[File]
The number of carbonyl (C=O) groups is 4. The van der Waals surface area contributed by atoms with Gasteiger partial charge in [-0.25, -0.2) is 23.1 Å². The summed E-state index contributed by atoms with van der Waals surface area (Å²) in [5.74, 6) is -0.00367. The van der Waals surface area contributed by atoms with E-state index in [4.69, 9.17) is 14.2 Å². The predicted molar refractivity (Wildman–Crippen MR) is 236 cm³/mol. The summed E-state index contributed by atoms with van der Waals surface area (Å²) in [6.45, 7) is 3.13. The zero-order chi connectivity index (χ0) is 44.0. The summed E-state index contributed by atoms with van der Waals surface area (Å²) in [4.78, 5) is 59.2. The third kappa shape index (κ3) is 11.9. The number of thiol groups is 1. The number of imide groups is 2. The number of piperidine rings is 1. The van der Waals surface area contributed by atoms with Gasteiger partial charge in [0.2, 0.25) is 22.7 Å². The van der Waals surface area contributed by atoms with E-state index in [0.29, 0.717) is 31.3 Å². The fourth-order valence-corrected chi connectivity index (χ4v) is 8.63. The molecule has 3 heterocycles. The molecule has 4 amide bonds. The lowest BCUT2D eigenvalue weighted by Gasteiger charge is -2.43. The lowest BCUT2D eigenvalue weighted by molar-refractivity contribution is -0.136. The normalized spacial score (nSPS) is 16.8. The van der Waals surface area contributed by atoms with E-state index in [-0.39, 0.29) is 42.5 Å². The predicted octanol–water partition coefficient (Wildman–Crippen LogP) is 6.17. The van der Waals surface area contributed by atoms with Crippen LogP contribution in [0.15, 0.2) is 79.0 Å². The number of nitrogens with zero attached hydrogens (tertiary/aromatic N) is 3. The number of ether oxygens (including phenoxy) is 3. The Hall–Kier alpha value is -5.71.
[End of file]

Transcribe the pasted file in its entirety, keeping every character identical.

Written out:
The number of carbonyl (C=O) groups is 4. The van der Waals surface area contributed by atoms with Gasteiger partial charge in [-0.25, -0.2) is 23.1 Å². The summed E-state index contributed by atoms with van der Waals surface area (Å²) in [5.74, 6) is -0.00367. The van der Waals surface area contributed by atoms with E-state index in [4.69, 9.17) is 14.2 Å². The predicted molar refractivity (Wildman–Crippen MR) is 236 cm³/mol. The summed E-state index contributed by atoms with van der Waals surface area (Å²) in [6.45, 7) is 3.13. The zero-order chi connectivity index (χ0) is 44.0. The summed E-state index contributed by atoms with van der Waals surface area (Å²) in [4.78, 5) is 59.2. The third kappa shape index (κ3) is 11.9. The number of thiol groups is 1. The number of imide groups is 2. The number of piperidine rings is 1. The van der Waals surface area contributed by atoms with Gasteiger partial charge in [0.2, 0.25) is 22.7 Å². The van der Waals surface area contributed by atoms with E-state index in [0.29, 0.717) is 31.3 Å². The fourth-order valence-corrected chi connectivity index (χ4v) is 8.63. The molecule has 3 heterocycles. The molecule has 4 amide bonds. The lowest BCUT2D eigenvalue weighted by Gasteiger charge is -2.43. The lowest BCUT2D eigenvalue weighted by molar-refractivity contribution is -0.136. The normalized spacial score (nSPS) is 16.8. The van der Waals surface area contributed by atoms with E-state index in [-0.39, 0.29) is 42.5 Å². The predicted octanol–water partition coefficient (Wildman–Crippen LogP) is 6.17. The van der Waals surface area contributed by atoms with Crippen LogP contribution in [0.15, 0.2) is 79.0 Å². The number of nitrogens with zero attached hydrogens (tertiary/aromatic N) is 3. The number of ether oxygens (including phenoxy) is 3. The Hall–Kier alpha value is -5.71.